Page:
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Discipline

An Essay and Poems

by Patrick Nolan

This article appeared in the March 1996 issue of M.E.N. Magazine


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Patrick Nolan is a life prisoner in California.

Buried In The Rubble

Beneath this weight of gray

solitary souls count off days

carving diligently, notches

into the rib of the beast,

and slowly,

hypnotically,

dance the tired shuffle

of the yoke.

I knew a face once

long ago:

freckled innocence

with red curly hair.

Who is this skull

with eyes ringed in darkness?

Where is the hero

of forgotten times…?

Discipline. If one were to pose the question of discipline to my stepfather, I can't help but imagine his response being a raised, partially clenched, gnarled fist. For as long as I can remember, I have hated my stepfather and how he came to be the ruling tyrant in my "broken home." I keep thinking of the time he entered the bedroom I shared with my younger brother, sitting down next to us the way a parent will when tucking in a child with warm, soothing words and possibly a bedtime story. Rather than a story, though, he handed me a large, wooden-handled kitchen knife and said if I wanted him to leave, I had to kill him. I held the knife in small, white-skinned hands. I wanted to plunge the knife deep into his steeped-in-whiskey heart; instead I cried. It was in that instant, I think, my stepfather lost any chance of having respect for me. He stood up and turned his back on me as he left the room.

Have you ever hated someone so profoundly that the only way to fall asleep at nights was to fantasize mindscapes with visions and images of pure violence? Only now, in my 32nd year, am I able to close my eyes at night and ebb into gentle slumber. No longer is my mind ripped asunder by the red rampage running through my veins. I attribute this to the natural process of life and growth; also, to the conscious effort on my part to find and stick to a medium capable of channeling the torrential strains of psychic pressure that go with psychic growth.

A year or so before my mother died, I went hunting rabbits with my little brother, my stepfather and his father, and an in-law. It was deep winter and snow lay heavy and white. The maritime woods where we hunted were gray with dawn's light, but as the sun rose, the trees, encased in ice, began to glisten. Two rabbit hounds we had with us tore about the woods in baying pandemonium. One dog, our family pup, "Porkchops," was out on his first hunt (like my brother and me), so his wild plowing of furrows through the snow, sometimes burrowing deep inside snowdrifts, was more play than anything else. My stepfather had me carry the old break-barrel 12 gauge shotgun that was as tall as I was back then, while he carried a sleek 18-shot, .22 caliber Winchester rifle with adjustable telescopic scope. I was the first to spot a rabbit. Hidden in a dense bush frozen over with snow, it peered out at me with pleading, terrified eyes. I could see the rabbit's quivering body vibrate to the pulse force made by its pounding heart. Slowly, with both thumbs, I pulled back the shotgun's tight hammer, raised the shotgun up to my shoulder, resting my cheek on the hard wooden stock, and made contact across the distance bridged by the long barrel. I had the rabbit dead in my sights. All I had to do was pull on the trigger. I couldn't bring myself to squeeze the trigger. Instead, I called my stepfather and, like Judas, I obediently pointed out the hiding rabbit. With one shot to the head that cracked an echo throughout the woods, the rabbit lay lifeless for me to retrieve after I received a backhand to the cheek for not uncocking the shotgun.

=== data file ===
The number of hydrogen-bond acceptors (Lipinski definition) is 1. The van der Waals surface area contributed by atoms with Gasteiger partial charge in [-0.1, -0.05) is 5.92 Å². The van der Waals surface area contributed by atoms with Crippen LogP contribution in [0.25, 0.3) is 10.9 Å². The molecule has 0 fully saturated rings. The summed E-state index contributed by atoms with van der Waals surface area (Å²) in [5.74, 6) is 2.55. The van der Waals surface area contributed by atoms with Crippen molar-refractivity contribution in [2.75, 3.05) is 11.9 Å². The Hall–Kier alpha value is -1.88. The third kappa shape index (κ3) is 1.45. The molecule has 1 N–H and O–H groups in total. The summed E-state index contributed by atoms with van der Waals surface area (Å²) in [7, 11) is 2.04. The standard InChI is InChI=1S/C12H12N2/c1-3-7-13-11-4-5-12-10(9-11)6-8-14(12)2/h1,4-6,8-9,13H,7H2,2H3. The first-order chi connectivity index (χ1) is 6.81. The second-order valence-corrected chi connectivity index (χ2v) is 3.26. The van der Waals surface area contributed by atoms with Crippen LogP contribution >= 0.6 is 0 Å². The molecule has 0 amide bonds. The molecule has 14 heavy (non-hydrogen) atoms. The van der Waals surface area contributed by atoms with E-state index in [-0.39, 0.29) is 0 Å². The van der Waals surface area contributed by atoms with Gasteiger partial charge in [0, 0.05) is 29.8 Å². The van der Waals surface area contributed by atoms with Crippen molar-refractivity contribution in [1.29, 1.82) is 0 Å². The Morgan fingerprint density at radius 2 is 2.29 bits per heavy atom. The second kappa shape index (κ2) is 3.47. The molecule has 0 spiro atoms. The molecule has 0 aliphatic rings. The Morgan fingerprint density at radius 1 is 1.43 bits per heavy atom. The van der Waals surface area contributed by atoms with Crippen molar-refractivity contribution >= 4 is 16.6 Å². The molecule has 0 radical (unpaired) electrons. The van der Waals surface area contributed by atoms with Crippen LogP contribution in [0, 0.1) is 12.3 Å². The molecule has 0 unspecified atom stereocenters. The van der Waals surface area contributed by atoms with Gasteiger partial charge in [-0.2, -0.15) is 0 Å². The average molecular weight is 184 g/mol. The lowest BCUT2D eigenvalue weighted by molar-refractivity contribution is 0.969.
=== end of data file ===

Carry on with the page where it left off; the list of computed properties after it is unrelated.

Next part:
Hunting Rabbits

With Step-Relatives

The snow is deeper when you're ten,

holding a 12 gauge on a rabbit a few

feet away.

It knows you know its heart pounds

in the melting snow around its body

as it waits for that moment when all

is silent.

The wind has pierced the trees

to the bone; two small thumbs cock

back the hammer.

Why isn't the rabbit home with its

family, out of the cold and sights

of things that want it dead?

I did a lot of reasoning that cold winter morning. I told myself I didn't kill the rabbit because the blast of a shotgun at such a close range would have left nothing but fur and bloody gore splattered against the snowy ground and bushes. In my heart I knew different. I also reasoned that I had the opportunity to turn the shotgun's gaping bore upon my stepfather and blast him, claiming hunting accident. For years afterward I dwelled on this, not taking the opportunity to get that bastard out of my family's life. I'd fantasize how much happier we would all have been without him. My mother might even be alive today if only I'd have let the shotgun's hammer drop on his life. As the eldest son, I once again failed in a duty I felt was mine. All the beatings I received-punctuated with statements like "you're no good, worthless, a liar, a thief, a shame"-all became real for me in that instant.

Realized Pronouncement

In a field

Dead horses

Graze on my grave.

I am a crumb

Falling through

Cracks in the universe.

In the trees of a wooded place

White crows pass judgment to the wind.

A doorway is locked.

Behind my eyes

Its sign in bold

Black letters.

Count me among

The denuded dead.

I can't find my key!

I am a crumb

Falling through

Cracks in the universe.

I look back on my life now from the confines of a prison cell as I serve a life sentence for taking a man's life-not my father's. He died drunk, falling eight or nine stories off an apartment balcony into the parking lot below. I was 19at the time, serving time in the city jail for two counts of drunken assault. A couple weeks before his death, I had written him a letter saying I wanted to talk with him, that our family had fallen apart since Mom's death, that our family needed him and me to make things right. I forget what I said exactly. I know I apologized for all the heartache I caused. I told him I hated him, that I also loved him, but he never received the letter. I attended his funeral under escort, dressed in blues, wearing handcuffs and shackles linked to a link bolt fastened around my waist. A family friend returned the letter. Said it was a beautiful letter and my father would have loved it if he had received it.